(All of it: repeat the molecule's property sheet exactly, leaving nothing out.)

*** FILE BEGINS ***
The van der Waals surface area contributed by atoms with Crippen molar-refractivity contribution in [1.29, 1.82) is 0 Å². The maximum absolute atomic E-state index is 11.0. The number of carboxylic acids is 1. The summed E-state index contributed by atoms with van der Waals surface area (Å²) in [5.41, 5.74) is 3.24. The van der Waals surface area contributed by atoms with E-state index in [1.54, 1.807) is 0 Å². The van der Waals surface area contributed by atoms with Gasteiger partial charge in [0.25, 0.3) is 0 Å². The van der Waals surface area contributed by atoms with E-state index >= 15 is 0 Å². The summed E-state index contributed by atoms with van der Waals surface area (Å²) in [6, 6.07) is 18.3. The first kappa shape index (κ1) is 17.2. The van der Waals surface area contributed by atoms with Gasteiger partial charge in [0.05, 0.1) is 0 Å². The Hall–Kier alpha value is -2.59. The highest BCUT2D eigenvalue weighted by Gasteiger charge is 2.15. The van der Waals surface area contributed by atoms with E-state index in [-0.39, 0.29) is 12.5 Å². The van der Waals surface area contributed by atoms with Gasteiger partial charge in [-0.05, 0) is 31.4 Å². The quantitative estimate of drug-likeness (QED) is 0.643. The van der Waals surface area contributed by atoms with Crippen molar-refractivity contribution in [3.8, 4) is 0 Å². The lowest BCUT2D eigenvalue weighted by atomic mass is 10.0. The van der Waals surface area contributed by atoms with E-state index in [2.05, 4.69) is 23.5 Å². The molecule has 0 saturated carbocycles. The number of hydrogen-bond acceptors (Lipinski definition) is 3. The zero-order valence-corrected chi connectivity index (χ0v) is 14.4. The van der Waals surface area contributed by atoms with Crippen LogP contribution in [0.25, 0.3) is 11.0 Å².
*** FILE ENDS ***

The van der Waals surface area contributed by atoms with Crippen molar-refractivity contribution in [1.29, 1.82) is 0 Å². The maximum absolute atomic E-state index is 11.0. The number of carboxylic acids is 1. The summed E-state index contributed by atoms with van der Waals surface area (Å²) in [5.41, 5.74) is 3.24. The van der Waals surface area contributed by atoms with E-state index in [1.54, 1.807) is 0 Å². The van der Waals surface area contributed by atoms with Gasteiger partial charge in [0.25, 0.3) is 0 Å². The van der Waals surface area contributed by atoms with E-state index >= 15 is 0 Å². The summed E-state index contributed by atoms with van der Waals surface area (Å²) in [6, 6.07) is 18.3. The first kappa shape index (κ1) is 17.2. The van der Waals surface area contributed by atoms with Gasteiger partial charge in [0.05, 0.1) is 0 Å². The Hall–Kier alpha value is -2.59. The highest BCUT2D eigenvalue weighted by Gasteiger charge is 2.15. The van der Waals surface area contributed by atoms with E-state index in [-0.39, 0.29) is 12.5 Å². The van der Waals surface area contributed by atoms with Gasteiger partial charge in [-0.05, 0) is 31.4 Å². The quantitative estimate of drug-likeness (QED) is 0.643. The van der Waals surface area contributed by atoms with Crippen molar-refractivity contribution in [3.8, 4) is 0 Å². The lowest BCUT2D eigenvalue weighted by atomic mass is 10.0. The van der Waals surface area contributed by atoms with E-state index in [2.05, 4.69) is 23.5 Å². The molecule has 0 saturated carbocycles. The number of hydrogen-bond acceptors (Lipinski definition) is 3. The zero-order valence-corrected chi connectivity index (χ0v) is 14.4. The van der Waals surface area contributed by atoms with Crippen LogP contribution in [0.25, 0.3) is 11.0 Å².